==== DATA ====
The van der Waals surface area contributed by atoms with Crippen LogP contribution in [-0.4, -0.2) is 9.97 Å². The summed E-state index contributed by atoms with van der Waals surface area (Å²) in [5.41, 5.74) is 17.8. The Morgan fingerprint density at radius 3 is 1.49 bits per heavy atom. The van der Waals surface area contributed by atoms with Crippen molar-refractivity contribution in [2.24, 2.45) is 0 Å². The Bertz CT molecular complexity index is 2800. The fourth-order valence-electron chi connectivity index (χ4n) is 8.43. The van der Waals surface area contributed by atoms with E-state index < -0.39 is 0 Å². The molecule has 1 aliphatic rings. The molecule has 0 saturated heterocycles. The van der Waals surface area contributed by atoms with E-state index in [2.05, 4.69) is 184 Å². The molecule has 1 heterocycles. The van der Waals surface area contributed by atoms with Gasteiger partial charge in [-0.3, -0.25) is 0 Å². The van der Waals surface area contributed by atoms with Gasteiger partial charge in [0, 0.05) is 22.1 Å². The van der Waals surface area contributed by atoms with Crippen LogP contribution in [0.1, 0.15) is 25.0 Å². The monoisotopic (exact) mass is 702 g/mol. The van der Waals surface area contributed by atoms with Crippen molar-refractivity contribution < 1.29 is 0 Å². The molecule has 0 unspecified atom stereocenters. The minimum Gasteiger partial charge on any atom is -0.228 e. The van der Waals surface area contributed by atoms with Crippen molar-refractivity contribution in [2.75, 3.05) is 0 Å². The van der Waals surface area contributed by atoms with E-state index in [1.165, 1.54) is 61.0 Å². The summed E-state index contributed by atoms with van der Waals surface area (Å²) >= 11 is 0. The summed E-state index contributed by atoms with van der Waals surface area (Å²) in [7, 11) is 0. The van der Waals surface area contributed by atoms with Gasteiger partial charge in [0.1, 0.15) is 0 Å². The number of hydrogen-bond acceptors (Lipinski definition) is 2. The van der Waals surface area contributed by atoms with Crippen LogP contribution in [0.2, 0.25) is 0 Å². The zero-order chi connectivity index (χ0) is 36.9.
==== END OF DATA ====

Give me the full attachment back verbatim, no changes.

The van der Waals surface area contributed by atoms with Crippen LogP contribution in [-0.4, -0.2) is 9.97 Å². The summed E-state index contributed by atoms with van der Waals surface area (Å²) in [5.41, 5.74) is 17.8. The Morgan fingerprint density at radius 3 is 1.49 bits per heavy atom. The van der Waals surface area contributed by atoms with Crippen molar-refractivity contribution in [2.24, 2.45) is 0 Å². The Bertz CT molecular complexity index is 2800. The fourth-order valence-electron chi connectivity index (χ4n) is 8.43. The van der Waals surface area contributed by atoms with E-state index < -0.39 is 0 Å². The molecule has 1 aliphatic rings. The molecule has 0 saturated heterocycles. The van der Waals surface area contributed by atoms with E-state index in [2.05, 4.69) is 184 Å². The molecule has 1 heterocycles. The van der Waals surface area contributed by atoms with Gasteiger partial charge in [-0.3, -0.25) is 0 Å². The van der Waals surface area contributed by atoms with Gasteiger partial charge in [0, 0.05) is 22.1 Å². The van der Waals surface area contributed by atoms with Crippen LogP contribution in [0.1, 0.15) is 25.0 Å². The monoisotopic (exact) mass is 702 g/mol. The van der Waals surface area contributed by atoms with Crippen molar-refractivity contribution < 1.29 is 0 Å². The molecule has 0 unspecified atom stereocenters. The minimum Gasteiger partial charge on any atom is -0.228 e. The van der Waals surface area contributed by atoms with Crippen molar-refractivity contribution in [2.75, 3.05) is 0 Å². The van der Waals surface area contributed by atoms with E-state index in [1.165, 1.54) is 61.0 Å². The summed E-state index contributed by atoms with van der Waals surface area (Å²) >= 11 is 0. The summed E-state index contributed by atoms with van der Waals surface area (Å²) in [7, 11) is 0. The van der Waals surface area contributed by atoms with Gasteiger partial charge in [0.1, 0.15) is 0 Å². The number of hydrogen-bond acceptors (Lipinski definition) is 2. The van der Waals surface area contributed by atoms with Crippen LogP contribution in [0.2, 0.25) is 0 Å². The zero-order chi connectivity index (χ0) is 36.9.